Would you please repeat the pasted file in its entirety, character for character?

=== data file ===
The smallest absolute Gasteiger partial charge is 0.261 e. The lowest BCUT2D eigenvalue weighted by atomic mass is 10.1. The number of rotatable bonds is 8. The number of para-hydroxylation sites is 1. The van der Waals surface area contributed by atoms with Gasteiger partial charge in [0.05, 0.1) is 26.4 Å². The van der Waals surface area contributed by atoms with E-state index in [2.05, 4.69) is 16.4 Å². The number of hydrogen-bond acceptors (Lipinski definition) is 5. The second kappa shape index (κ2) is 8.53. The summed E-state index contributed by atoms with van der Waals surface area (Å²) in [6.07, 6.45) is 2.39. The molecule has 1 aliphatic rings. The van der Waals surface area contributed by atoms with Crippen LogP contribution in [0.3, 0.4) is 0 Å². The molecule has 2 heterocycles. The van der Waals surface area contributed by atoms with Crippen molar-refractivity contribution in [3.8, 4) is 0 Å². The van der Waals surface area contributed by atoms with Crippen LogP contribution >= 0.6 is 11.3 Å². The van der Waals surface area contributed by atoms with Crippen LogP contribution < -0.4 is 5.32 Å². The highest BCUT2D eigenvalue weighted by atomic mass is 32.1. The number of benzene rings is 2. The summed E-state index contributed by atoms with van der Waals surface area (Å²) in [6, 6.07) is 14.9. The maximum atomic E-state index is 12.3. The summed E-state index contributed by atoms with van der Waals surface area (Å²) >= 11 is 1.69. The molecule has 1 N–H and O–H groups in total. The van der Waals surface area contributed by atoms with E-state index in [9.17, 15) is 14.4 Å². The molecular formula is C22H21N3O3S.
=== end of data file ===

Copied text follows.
The smallest absolute Gasteiger partial charge is 0.261 e. The lowest BCUT2D eigenvalue weighted by atomic mass is 10.1. The number of rotatable bonds is 8. The number of para-hydroxylation sites is 1. The van der Waals surface area contributed by atoms with Gasteiger partial charge in [0.05, 0.1) is 26.4 Å². The van der Waals surface area contributed by atoms with E-state index in [2.05, 4.69) is 16.4 Å². The number of hydrogen-bond acceptors (Lipinski definition) is 5. The second kappa shape index (κ2) is 8.53. The summed E-state index contributed by atoms with van der Waals surface area (Å²) in [6.07, 6.45) is 2.39. The molecule has 1 aliphatic rings. The van der Waals surface area contributed by atoms with Crippen LogP contribution in [0.3, 0.4) is 0 Å². The molecule has 2 heterocycles. The van der Waals surface area contributed by atoms with Crippen molar-refractivity contribution in [3.8, 4) is 0 Å². The van der Waals surface area contributed by atoms with Crippen LogP contribution >= 0.6 is 11.3 Å². The van der Waals surface area contributed by atoms with Crippen LogP contribution < -0.4 is 5.32 Å². The highest BCUT2D eigenvalue weighted by atomic mass is 32.1. The number of benzene rings is 2. The summed E-state index contributed by atoms with van der Waals surface area (Å²) in [6, 6.07) is 14.9. The maximum atomic E-state index is 12.3. The summed E-state index contributed by atoms with van der Waals surface area (Å²) >= 11 is 1.69. The molecule has 1 N–H and O–H groups in total. The van der Waals surface area contributed by atoms with E-state index in [9.17, 15) is 14.4 Å². The molecular formula is C22H21N3O3S.